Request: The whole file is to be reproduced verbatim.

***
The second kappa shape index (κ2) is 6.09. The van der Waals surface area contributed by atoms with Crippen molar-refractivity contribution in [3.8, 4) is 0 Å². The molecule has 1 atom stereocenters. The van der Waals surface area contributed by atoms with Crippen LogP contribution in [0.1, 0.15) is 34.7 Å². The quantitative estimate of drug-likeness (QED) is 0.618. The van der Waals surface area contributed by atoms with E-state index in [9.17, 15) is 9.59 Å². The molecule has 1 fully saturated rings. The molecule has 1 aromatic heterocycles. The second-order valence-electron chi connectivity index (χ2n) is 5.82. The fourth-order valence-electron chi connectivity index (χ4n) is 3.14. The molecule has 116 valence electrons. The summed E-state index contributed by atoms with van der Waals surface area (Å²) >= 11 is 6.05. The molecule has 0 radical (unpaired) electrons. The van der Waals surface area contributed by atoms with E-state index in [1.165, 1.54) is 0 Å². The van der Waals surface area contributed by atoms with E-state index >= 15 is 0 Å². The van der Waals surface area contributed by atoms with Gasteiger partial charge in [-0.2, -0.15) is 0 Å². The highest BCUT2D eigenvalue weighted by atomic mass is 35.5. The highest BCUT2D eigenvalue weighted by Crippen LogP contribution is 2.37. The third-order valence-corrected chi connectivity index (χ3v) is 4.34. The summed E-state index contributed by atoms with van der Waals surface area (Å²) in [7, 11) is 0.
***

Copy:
The second kappa shape index (κ2) is 6.09. The van der Waals surface area contributed by atoms with Crippen molar-refractivity contribution in [3.8, 4) is 0 Å². The molecule has 1 atom stereocenters. The van der Waals surface area contributed by atoms with Crippen LogP contribution in [0.1, 0.15) is 34.7 Å². The quantitative estimate of drug-likeness (QED) is 0.618. The van der Waals surface area contributed by atoms with E-state index in [9.17, 15) is 9.59 Å². The molecule has 1 fully saturated rings. The molecule has 1 aromatic heterocycles. The second-order valence-electron chi connectivity index (χ2n) is 5.82. The fourth-order valence-electron chi connectivity index (χ4n) is 3.14. The molecule has 116 valence electrons. The summed E-state index contributed by atoms with van der Waals surface area (Å²) >= 11 is 6.05. The molecule has 0 radical (unpaired) electrons. The van der Waals surface area contributed by atoms with E-state index in [1.165, 1.54) is 0 Å². The van der Waals surface area contributed by atoms with E-state index >= 15 is 0 Å². The van der Waals surface area contributed by atoms with Gasteiger partial charge in [-0.2, -0.15) is 0 Å². The highest BCUT2D eigenvalue weighted by atomic mass is 35.5. The highest BCUT2D eigenvalue weighted by Crippen LogP contribution is 2.37. The third-order valence-corrected chi connectivity index (χ3v) is 4.34. The summed E-state index contributed by atoms with van der Waals surface area (Å²) in [7, 11) is 0.